On September 9, 2017, an object, unlike anything before entered our solar system. Nobody noticed until October 19, when one observatory spotted something strange on their photographic records.
Astronomers ascertained its speed to be approximately 90,000 kph, which meant the object was barrelling along too fast to be caught by the Sun’s gravity. Not only that, it had deviated from the expected trajectory like it had its own propulsion. What the hell was it, and what was driving it?
Further investigations suggested it was about 100 metres long, and 10 metres wide. The object also tumbled every eight hours. Even stranger, it was oddly luminous, bright as shiny metal.
Maybe a comet, some said. A weird asteroid said others. Maybe none of those things, said Avi Loeb, former Chair of Astronomy at Harvard University. The science rules those answers out, he added.
They named it Oumuamua, Hawaiian for ‘scout’. Good name, said Loeb because it’s probably part of a probing craft or a space buoy placed there by another civilisation.
He had previously worked on a space sail project which could propel a craft up to one-fifth of the speed of light by starlight or sunlight striking a very thin light fabric. Such a craft would reach our nearest inhabitable planet in a lifetime, not the 100,000 years a rocket would take. If we can build this, then so can other, more advanced civilisations, he said. This may be a discarded sail.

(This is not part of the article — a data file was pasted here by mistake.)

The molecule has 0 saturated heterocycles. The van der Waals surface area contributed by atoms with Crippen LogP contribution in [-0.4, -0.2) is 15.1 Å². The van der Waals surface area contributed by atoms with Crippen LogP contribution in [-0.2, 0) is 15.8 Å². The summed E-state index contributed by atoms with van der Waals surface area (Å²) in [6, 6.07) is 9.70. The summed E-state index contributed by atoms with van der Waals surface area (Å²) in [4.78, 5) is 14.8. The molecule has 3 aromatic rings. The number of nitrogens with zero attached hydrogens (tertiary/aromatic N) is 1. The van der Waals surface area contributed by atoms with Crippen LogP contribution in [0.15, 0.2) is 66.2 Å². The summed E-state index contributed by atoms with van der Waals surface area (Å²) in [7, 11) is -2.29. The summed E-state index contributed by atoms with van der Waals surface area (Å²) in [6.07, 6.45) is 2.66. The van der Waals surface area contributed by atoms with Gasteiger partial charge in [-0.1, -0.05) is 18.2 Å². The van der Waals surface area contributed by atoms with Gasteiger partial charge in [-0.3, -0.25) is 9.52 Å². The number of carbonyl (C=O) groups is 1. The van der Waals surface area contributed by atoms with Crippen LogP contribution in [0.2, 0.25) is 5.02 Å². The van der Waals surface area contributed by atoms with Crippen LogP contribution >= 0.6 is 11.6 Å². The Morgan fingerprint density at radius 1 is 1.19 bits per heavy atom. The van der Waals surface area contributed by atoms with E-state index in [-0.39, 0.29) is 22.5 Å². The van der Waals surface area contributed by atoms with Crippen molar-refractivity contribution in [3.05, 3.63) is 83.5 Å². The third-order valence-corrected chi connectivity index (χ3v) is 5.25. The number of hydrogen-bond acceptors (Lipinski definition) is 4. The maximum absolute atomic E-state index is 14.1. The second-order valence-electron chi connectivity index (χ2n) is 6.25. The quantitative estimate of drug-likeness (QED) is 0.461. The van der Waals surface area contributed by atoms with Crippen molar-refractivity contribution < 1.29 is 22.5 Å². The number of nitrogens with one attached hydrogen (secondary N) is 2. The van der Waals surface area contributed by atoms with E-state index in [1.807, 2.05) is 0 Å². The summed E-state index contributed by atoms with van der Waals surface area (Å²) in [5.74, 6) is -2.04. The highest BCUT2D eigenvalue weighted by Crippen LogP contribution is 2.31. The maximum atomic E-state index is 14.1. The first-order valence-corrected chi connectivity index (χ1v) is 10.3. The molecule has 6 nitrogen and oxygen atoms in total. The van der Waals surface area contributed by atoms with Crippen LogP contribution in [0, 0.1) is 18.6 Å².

Ha ha, the astronomical establishment responded.
But as Loeb points out, Earthlings have already produced over half a million pieces of space junk circling our planet. Why would we be the only ones in our galaxy so careless with our rubbish? We have calculated that over 50 billion inhabitable planets exist in the Milky Way. There’s bound to be some messy inhabitants living on some of them.
Eventually, the International Astronomical Union declared it to be interstellar, but wouldn’t decide further on its construction.
So, there the argument lies, for now.
Isn’t it ironic that an early contact with an extraterrestrial may well be a piece of junk?
How human is that?
Houghton Mifflin Harcourt, 2021